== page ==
Published 2 years ago
One of the books we've featured in our Bookroo picture book boxes is The Snatchabook. We love the story and illustrations of The Snatchabook, and today we’re thrilled to bring you an interview with Helen and Thomas Docherty, the dynamic author and illustrator team (and couple) behind this delightful tale of the mysterious Snatchabook.
Helen and Tom Docherty with their daughters at a local street food event
Helen and Thomas are an award-winning, wife-and-husband creative duo with a fun story. Each has separately written and/or illustrated a number of stories, and together they have created four picture books. Their books have been shortlisted for the prestigious Kate Greenaway Medal, the Booktrust Best Book Awards, and the Oscar's First Book Prize. The Snatchabok was winner of the Oldham Brilliant Book Award.
Bookroo: We’ve had The Snatchabook on our list of favorites for a while, and we’re so glad we could share it with our subscribers this month. Where did you get the idea for the book?
Helen: I got the idea at the end of a long day of trying to think up original story ideas. The words ‘book thief’ popped into my head, and with them the idea of a mysterious creature who steals storybooks in the night. At first I was going to call it the BookCruncher or the BookSnatcher, but these sounded a little menacing. I tried reversing the words and came up with the Snatchabook, which sounded more fitting for a lonely creature who just wants someone to read him a bedtime story. At the time, I was reading to our own children every night (actually, I still do!) - it’s such a special, important part of our daily routine.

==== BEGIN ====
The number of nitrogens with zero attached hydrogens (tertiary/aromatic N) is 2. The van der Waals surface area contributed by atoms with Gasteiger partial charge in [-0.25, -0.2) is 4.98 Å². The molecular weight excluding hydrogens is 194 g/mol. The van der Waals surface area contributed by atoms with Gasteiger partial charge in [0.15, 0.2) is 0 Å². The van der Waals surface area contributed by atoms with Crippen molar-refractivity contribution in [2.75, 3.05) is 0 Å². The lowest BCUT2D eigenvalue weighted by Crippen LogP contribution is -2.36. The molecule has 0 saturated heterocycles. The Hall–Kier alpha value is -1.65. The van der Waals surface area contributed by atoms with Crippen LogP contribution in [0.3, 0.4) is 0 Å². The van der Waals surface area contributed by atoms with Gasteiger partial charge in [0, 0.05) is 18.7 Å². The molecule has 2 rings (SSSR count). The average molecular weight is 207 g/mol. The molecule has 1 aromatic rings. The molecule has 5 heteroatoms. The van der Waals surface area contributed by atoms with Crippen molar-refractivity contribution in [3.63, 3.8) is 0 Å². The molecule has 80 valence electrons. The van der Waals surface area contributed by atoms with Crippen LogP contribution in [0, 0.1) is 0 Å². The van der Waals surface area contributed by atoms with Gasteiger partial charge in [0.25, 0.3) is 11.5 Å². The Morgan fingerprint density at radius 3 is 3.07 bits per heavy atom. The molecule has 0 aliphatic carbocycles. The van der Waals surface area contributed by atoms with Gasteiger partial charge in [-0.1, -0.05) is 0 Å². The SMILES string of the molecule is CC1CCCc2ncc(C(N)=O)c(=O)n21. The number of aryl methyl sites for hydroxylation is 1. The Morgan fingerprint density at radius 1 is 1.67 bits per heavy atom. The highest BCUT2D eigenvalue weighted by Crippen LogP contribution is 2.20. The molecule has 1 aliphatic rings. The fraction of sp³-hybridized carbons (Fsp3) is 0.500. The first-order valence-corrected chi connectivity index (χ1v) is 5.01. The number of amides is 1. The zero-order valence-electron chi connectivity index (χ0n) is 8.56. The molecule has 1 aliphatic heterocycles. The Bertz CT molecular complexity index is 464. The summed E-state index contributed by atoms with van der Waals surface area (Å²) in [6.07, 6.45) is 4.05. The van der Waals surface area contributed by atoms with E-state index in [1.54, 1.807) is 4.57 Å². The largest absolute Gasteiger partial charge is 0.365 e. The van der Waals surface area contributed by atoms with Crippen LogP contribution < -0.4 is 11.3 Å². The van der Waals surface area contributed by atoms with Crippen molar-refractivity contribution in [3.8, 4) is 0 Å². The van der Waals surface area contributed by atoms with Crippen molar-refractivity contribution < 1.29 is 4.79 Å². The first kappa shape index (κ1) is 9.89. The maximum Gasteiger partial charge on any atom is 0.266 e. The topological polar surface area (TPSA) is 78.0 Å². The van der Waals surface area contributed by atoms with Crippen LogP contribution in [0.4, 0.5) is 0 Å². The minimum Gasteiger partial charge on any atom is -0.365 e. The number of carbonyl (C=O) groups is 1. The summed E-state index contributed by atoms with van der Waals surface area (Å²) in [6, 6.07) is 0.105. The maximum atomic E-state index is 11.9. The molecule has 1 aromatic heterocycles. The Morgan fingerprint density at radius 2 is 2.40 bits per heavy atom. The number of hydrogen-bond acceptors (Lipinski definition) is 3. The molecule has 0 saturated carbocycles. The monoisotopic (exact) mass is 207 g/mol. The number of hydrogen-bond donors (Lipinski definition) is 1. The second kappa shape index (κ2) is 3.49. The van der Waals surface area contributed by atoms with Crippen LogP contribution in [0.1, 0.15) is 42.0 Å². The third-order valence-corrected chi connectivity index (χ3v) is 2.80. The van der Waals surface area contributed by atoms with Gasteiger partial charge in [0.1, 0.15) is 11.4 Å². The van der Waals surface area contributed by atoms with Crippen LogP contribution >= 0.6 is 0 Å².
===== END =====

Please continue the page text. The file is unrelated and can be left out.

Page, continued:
The Snatchabook as artist
Bookroo: How do you collaborate together on a story? Do you work together on the story and illustrations, sharing ideas and feedback, or do you each do your part separately from the other?
Helen: It’s definitely a collaborative process, though it varies from book to book. With some stories, like The Storybook Knight, Tom has given me lots of ideas and we’ve discussed them in detail before I started writing; with others, I’ve written the text alone first (although Tom is always the first person I read a new story to - he gives excellent feedback). When Tom is preparing to illustrate one of our books, we discuss the characters together first, and how we imagine them to look. Then, when he is doing the illustrations, he always asks me for constructive criticism (though of course I’m not looking over his shoulder the whole time!). We’re very lucky that we get to work together on something we both love.
The Storybook Knight
Bookroo: What are your favorite parts of the creative process, from starting a new story to holding a published book in your hands?
Helen: I get very excited when I’ve come up with an idea that feels strong and original (it doesn’t happen every day, believe me!). I also love writing in rhyme; it’s a bit like solving a puzzle, finding the right rhymes to tell the story.
Thomas: I love developing the rough drafts of the illustrations, sketching out the characters and inventing the world they live in. At this point it’s still possible to change things and new ideas come up all the time as I’m working, so it’s very exciting.
Tom working while Cadi keeps him company
Bookroo: Helen, while as a youth you were already creating your own picture books, your path took a few twists and turns when you were older. Can you tell us about that path, and what led you back to your dream of being a writer?